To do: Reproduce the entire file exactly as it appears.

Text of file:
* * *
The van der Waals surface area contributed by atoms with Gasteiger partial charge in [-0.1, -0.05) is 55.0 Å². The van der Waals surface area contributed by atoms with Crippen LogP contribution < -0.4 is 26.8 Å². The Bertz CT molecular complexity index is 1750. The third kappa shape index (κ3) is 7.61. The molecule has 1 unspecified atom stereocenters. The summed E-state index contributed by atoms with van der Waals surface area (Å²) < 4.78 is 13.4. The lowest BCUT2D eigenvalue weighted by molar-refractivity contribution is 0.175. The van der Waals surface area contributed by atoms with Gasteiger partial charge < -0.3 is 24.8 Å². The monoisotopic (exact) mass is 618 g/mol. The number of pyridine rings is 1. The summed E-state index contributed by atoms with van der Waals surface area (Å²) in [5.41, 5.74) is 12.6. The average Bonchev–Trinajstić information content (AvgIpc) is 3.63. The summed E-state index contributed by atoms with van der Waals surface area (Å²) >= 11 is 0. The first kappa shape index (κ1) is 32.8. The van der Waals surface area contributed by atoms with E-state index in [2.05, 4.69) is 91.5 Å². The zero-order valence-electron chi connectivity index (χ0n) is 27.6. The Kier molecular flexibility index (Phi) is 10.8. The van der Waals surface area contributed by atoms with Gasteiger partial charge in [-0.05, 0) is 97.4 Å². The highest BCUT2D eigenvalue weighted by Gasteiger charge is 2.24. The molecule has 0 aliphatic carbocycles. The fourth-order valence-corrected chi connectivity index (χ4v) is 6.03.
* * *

The van der Waals surface area contributed by atoms with Gasteiger partial charge in [-0.1, -0.05) is 55.0 Å². The van der Waals surface area contributed by atoms with Crippen LogP contribution < -0.4 is 26.8 Å². The Bertz CT molecular complexity index is 1750. The third kappa shape index (κ3) is 7.61. The molecule has 1 unspecified atom stereocenters. The summed E-state index contributed by atoms with van der Waals surface area (Å²) < 4.78 is 13.4. The lowest BCUT2D eigenvalue weighted by molar-refractivity contribution is 0.175. The van der Waals surface area contributed by atoms with Gasteiger partial charge < -0.3 is 24.8 Å². The monoisotopic (exact) mass is 618 g/mol. The number of pyridine rings is 1. The summed E-state index contributed by atoms with van der Waals surface area (Å²) in [5.41, 5.74) is 12.6. The average Bonchev–Trinajstić information content (AvgIpc) is 3.63. The summed E-state index contributed by atoms with van der Waals surface area (Å²) >= 11 is 0. The first kappa shape index (κ1) is 32.8. The van der Waals surface area contributed by atoms with E-state index in [2.05, 4.69) is 91.5 Å². The zero-order valence-electron chi connectivity index (χ0n) is 27.6. The Kier molecular flexibility index (Phi) is 10.8. The van der Waals surface area contributed by atoms with Gasteiger partial charge in [-0.05, 0) is 97.4 Å². The highest BCUT2D eigenvalue weighted by Gasteiger charge is 2.24. The molecule has 0 aliphatic carbocycles. The fourth-order valence-corrected chi connectivity index (χ4v) is 6.03.